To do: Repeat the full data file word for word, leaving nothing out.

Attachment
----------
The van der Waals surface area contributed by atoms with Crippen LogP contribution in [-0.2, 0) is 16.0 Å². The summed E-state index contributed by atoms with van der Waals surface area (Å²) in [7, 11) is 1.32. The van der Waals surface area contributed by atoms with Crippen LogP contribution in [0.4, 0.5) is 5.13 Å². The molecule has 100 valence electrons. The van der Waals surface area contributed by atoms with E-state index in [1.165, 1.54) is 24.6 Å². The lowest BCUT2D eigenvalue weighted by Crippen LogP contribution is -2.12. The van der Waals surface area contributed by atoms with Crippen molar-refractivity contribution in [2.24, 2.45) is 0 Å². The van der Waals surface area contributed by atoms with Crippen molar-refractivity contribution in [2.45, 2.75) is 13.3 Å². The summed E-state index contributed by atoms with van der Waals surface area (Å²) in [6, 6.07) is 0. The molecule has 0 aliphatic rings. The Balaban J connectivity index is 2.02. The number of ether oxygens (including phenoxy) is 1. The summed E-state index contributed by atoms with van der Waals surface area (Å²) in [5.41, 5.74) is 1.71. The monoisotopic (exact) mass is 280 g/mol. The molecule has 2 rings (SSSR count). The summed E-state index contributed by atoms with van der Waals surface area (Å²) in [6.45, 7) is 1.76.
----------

The van der Waals surface area contributed by atoms with Crippen LogP contribution in [-0.2, 0) is 16.0 Å². The summed E-state index contributed by atoms with van der Waals surface area (Å²) in [7, 11) is 1.32. The van der Waals surface area contributed by atoms with Crippen LogP contribution in [0.4, 0.5) is 5.13 Å². The molecule has 100 valence electrons. The van der Waals surface area contributed by atoms with E-state index in [1.165, 1.54) is 24.6 Å². The lowest BCUT2D eigenvalue weighted by Crippen LogP contribution is -2.12. The van der Waals surface area contributed by atoms with Crippen molar-refractivity contribution in [2.24, 2.45) is 0 Å². The van der Waals surface area contributed by atoms with Crippen molar-refractivity contribution in [2.45, 2.75) is 13.3 Å². The summed E-state index contributed by atoms with van der Waals surface area (Å²) in [6, 6.07) is 0. The molecule has 0 aliphatic rings. The Balaban J connectivity index is 2.02. The number of ether oxygens (including phenoxy) is 1. The summed E-state index contributed by atoms with van der Waals surface area (Å²) in [5.41, 5.74) is 1.71. The monoisotopic (exact) mass is 280 g/mol. The molecule has 2 rings (SSSR count). The summed E-state index contributed by atoms with van der Waals surface area (Å²) in [6.45, 7) is 1.76.